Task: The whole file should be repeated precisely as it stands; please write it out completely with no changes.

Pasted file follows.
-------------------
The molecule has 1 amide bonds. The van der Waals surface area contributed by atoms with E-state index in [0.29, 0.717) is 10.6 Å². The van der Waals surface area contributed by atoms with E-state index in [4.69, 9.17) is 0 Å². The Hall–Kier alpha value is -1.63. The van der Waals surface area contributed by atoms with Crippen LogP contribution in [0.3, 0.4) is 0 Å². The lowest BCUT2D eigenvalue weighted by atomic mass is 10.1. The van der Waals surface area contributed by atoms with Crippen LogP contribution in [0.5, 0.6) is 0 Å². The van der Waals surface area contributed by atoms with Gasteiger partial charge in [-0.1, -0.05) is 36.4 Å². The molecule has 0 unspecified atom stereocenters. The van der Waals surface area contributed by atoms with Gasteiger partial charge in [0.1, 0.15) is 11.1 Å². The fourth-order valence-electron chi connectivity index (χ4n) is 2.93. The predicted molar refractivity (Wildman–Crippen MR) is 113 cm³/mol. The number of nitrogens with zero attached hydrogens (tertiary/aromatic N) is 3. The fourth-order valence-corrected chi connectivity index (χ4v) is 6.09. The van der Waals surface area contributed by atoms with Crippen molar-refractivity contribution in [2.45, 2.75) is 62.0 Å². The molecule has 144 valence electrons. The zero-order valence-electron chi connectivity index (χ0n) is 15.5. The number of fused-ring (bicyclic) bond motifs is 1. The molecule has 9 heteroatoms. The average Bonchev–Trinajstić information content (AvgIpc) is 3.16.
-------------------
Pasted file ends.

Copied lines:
The molecule has 1 amide bonds. The van der Waals surface area contributed by atoms with E-state index in [0.29, 0.717) is 10.6 Å². The van der Waals surface area contributed by atoms with E-state index in [4.69, 9.17) is 0 Å². The Hall–Kier alpha value is -1.63. The van der Waals surface area contributed by atoms with Crippen LogP contribution in [0.3, 0.4) is 0 Å². The lowest BCUT2D eigenvalue weighted by atomic mass is 10.1. The van der Waals surface area contributed by atoms with Crippen LogP contribution in [0.5, 0.6) is 0 Å². The van der Waals surface area contributed by atoms with Gasteiger partial charge in [-0.1, -0.05) is 36.4 Å². The molecule has 0 unspecified atom stereocenters. The van der Waals surface area contributed by atoms with Gasteiger partial charge in [0.1, 0.15) is 11.1 Å². The fourth-order valence-electron chi connectivity index (χ4n) is 2.93. The predicted molar refractivity (Wildman–Crippen MR) is 113 cm³/mol. The number of nitrogens with zero attached hydrogens (tertiary/aromatic N) is 3. The fourth-order valence-corrected chi connectivity index (χ4v) is 6.09. The van der Waals surface area contributed by atoms with Crippen molar-refractivity contribution in [2.45, 2.75) is 62.0 Å². The molecule has 144 valence electrons. The zero-order valence-electron chi connectivity index (χ0n) is 15.5. The number of fused-ring (bicyclic) bond motifs is 1. The molecule has 9 heteroatoms. The average Bonchev–Trinajstić information content (AvgIpc) is 3.16.